We got a first Hindenburg Omen observation on Wednesday, May 29th, 2013, and a second official confirming Hindenburg Omen observation Friday, May 31st, 2013, meaning we are now on the clock watching for a stock market crash, and at the very least a significant decline. There is a much higher-than-random probability of a stock market crash starting sometime over the next four months. All criteria were met Wednesday May 29th and Friday, May 31st, 2013. May 29th's observation saw 74 NYSE New 52 Week Highs, and 131 NYSE New 52 Week Lows according to the Wall Street Journal, the lower of the two coming in at 2.33 percent, above the 2.2 percent threshold required for a Hindenburg Omen observation. Total NYSE issues traded were 3,175. New Highs were not more than twice New Lows, the McClellan Oscillator was negative at negative -192.60, and the 10 Week Moving Average (50 Day Moving Average) was higher than it was ten weeks earlier. The second observation on May 31st, 2013 has occurred within the required 36 day period necessary for a cluster (two or more observations) to occur. Friday May 31st's observation saw 98 NYSE New 52 Week Highs, and 162 NYSE New 52 Week Lows according to the Wall Street Journal, the lower of the two coming in at 3.09 percent, above the 2.2 percent threshold required for a Hindenburg Omen observation. Total NYSE issues traded were 3,165. New Highs were not more than twice New Lows, the McClellan Oscillator was negative at negative -251.41, and the 10 Week Moving Average (50 Day Moving Average) was higher than it was 10 weeks earlier.

Now that we have a second observation, we have an official confirmed Hindenburg Omen. This is the first Hindenburg Omen since November 12th, 2012, and only the fifth since 2008, the 2008 signal which of course led to the massive stock market crash in the autumn 2008, and the seventh since the Bear Market started in 2007 (we got one in 2007, one in 2008, two in 2010, two in 2012, and now one in 2013). We got crashes after both the October 2007 and June 2008 Hindenburg Omens.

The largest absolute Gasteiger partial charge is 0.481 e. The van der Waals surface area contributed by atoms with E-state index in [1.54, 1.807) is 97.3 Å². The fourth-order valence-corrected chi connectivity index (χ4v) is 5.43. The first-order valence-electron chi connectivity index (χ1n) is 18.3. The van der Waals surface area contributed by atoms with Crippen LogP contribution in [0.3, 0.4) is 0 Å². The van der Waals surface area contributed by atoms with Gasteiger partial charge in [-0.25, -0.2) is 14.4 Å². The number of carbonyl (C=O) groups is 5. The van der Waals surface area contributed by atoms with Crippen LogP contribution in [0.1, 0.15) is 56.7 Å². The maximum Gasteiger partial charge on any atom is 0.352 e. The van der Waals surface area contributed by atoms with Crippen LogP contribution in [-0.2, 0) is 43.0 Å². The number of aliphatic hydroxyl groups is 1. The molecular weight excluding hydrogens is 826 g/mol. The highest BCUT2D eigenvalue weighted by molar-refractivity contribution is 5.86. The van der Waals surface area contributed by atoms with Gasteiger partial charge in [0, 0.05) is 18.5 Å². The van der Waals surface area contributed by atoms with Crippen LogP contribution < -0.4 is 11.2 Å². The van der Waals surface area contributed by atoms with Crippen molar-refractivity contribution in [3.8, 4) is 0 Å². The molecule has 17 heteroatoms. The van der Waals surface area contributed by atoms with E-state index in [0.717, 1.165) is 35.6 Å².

"While this article may just be technospeak to you, there are many other factors that should have many stock market investors taking another look at the level of risk they’re assuming in their portfolio," warns Tubbergen. "There is a bearish price-volume divergence as well as negative seasonal bias in addition to this recent Hindenburg Omen.

Depending on your individual facts and circumstances, you may want to reassess your nest egg allocations."

To read Tubbergen's blog in its entirety go to http://www.dennistubbergen.com and select his June 14, 2013 entry.

Tubbergen’s syndicated radio show can be heard on metro Michigan stations WTKG 1230 AM and WOOD Newsradio1300 AM and 106.9 FM.

About Dennis Tubbergen
Dennis Tubbergen has been in the financial industry for over 25 years and has his corporate offices in Grand Rapids, Michigan. Tubbergen is CEO of PLP Advisors, LLC and has an online blog that can be read at http://www.dennistubbergen.com. To view Tubbergen’s latest Moving Markets? newsletter, go to http://www.moving-markets.com.

The opinions expressed herein are those of the writer and not necessarily those of USA Wealth Management, LLC. This update may contain forward-looking statements, including, but not limited to, statements as to future events that involve various risks and uncertainties. Forward-looking statements involve known and unknown risks, uncertainties and other factors which may cause actual events or results to differ materially from those that were forecasted. Therefore, no forecast should be construed as a guarantee. Prior to making any investment decision, individuals should consult a professional to determine the risks, costs, benefits and fees associated with a particular investment. Information obtained from third party resources is believed to be reliable but the accuracy cannot be guaranteed.